With PHP you can, next to handling HTTP requests, invoke scripts from the command line. For a typical web application this could be used to run database migrations, insert data into the database from fixtures or seeders, repetitive tasks run by cron, clear the cache (cache:clear), general admin stuff… basically anything that can be automated.

The Symfony console component is a very useful tool to define and invoke these kind of CLI tasks. You can view the console application as the command line alternative of your index.php front controller and request/response objects for HTTP requests. It handles calling the right commands, parsing and validating arguments and options, displaying usage help, … All you need to do is to create a Command class per task and define its name, description, arguments and options.

You command’s execute method will be called using an InputInterface object and an OutputInterface object. The $input object can be used to retrieve the arguments and options required to run the specific task. The $output object is used for displaying what the task is doing or has done. What is actually printed on the console is very important for the issuer of the task. Think of it as the command’s usability. Too little runtime information, the less usable the task.

Opposite to HTTP requests, tasks run from the command line aren’t supposed to return instantly. They can take a very long time. Imagine a task that loops an entire database table or a task that references an external source repetitively, or maybe a taks that performs a large file transfer. It’s very important to show the issuer what is actually going on, or he/she will be left in the dark for minutes/hours. “Is this task still running?”, “How long has this thing been running yet?”, “Is it almost done?”, “Is it running out of memory?”

Enter the ProgressBar. The ProgressBar is an output helper that wraps the OutputInterface object. Initiate a ProgressBar object with the OutputInterface object, and a number that represents the maximum iterations to be executed, for example number of table rows, number of bytes to be transferred, … For example, do a quick count query first on your database to check the amount of rows that will need to be iterated over. Then while iterating call the ProgressBar::advance or ProgressBar::setProgress method to indicate progress.

15214/455642 [=========>------------------]  33%  21 sec/58 sec  2.1 MB

When you call any Symfony console application you can indicate the verbosity you want from the output (use -vvv option). When adding 3 v’s the ProgressBar will also display the elapsed time, the estimated time left and the memory the process is currently consuming.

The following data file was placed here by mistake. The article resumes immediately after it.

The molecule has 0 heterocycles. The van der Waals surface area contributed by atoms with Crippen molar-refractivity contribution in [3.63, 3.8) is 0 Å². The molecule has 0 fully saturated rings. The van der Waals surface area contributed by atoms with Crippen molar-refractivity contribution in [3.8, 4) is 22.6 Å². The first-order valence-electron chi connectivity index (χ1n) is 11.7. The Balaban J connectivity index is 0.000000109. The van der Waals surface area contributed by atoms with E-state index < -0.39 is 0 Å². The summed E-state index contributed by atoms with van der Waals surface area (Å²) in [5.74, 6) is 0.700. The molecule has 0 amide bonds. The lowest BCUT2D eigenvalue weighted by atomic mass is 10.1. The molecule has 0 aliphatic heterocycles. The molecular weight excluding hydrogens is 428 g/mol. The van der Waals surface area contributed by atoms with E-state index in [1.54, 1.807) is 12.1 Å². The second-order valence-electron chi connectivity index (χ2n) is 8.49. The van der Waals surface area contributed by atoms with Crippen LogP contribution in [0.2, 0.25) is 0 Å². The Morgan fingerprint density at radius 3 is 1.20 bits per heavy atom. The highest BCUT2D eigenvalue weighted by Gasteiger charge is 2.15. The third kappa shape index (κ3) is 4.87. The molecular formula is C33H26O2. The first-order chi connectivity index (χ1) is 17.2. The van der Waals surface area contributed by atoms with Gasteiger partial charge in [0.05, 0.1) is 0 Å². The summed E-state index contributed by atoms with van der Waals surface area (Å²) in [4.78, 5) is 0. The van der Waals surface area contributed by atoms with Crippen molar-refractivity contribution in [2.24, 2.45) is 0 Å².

When transferring a file it’s a bit harder to show the progress of the transfer, but possible. When opening resources (also called “streams”) in PHP one can add a “stream context”. The context defines options and parameters. One parameter is the optional stream_notification_callback.

A resource can be a FTP, SFTP, HTTP, HTTPS source, or anything else that can be streamed over TCP sockets.

The notification callback will be called to notify you of certain events. See of it as an event dispatching mechanism with a single callable event listener. For example: one can get notified how many bytes are available on the readable stream. After every chunk of data transfer the callback is called with the number of bytes that have been transferred up till then. Also a “completed” event, and several other events are responsible of the callable being called during the lifetime of a resource.

An example of how to use the stream_notification_callback:

There are a few caveats though…

First: stream contexts must be created before the resource is opened. This means one cannot use the notification callback for existing resources.

That is why in the previous example I only used Flysystem to write the stream to a file, but not to initiate the read stream. FilesystemInterface::readStream returns a resoure but it doesn’t allow you to set a stream context. By the way, some Flysystem adapters implement the readStream in a slightly inexpected way. To comply with the interface, the FTP adapter and the Dropbox adapter readStream methods need to return a resource. They don’t have a native way to open a stream and return that, so they need to read the entire source file content and append it to the php://temp (in memory) stream. Then the memory stream is rewound, so it is ready to read, and ultimately returned.

Second caveat: using resources and a notification callback doesn’t mean the transfer is asynchronous. To create truly asynchronous transfers I would recommend taking a look at ReactPHP.

Finally the true benefits of resources and the notification callback are:

Large files aren’t stored in memory while transferring. Only buffered chunks are kept in memory. To give an example: I managed to transfer an entire Ubuntu iso file over HTTP to the local file system while the process was using merely 2.2MB of memory. And last but not least: the issuer of the taks sees how the task is progressing. This greatly improves the usability of the task.

Happy streaming!

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Hannes Van De Vreken



Hannes Van De Vreken

Working as a web developer. On his blog he writes about things he learned while experimenting with tools he might use to speed up his development.

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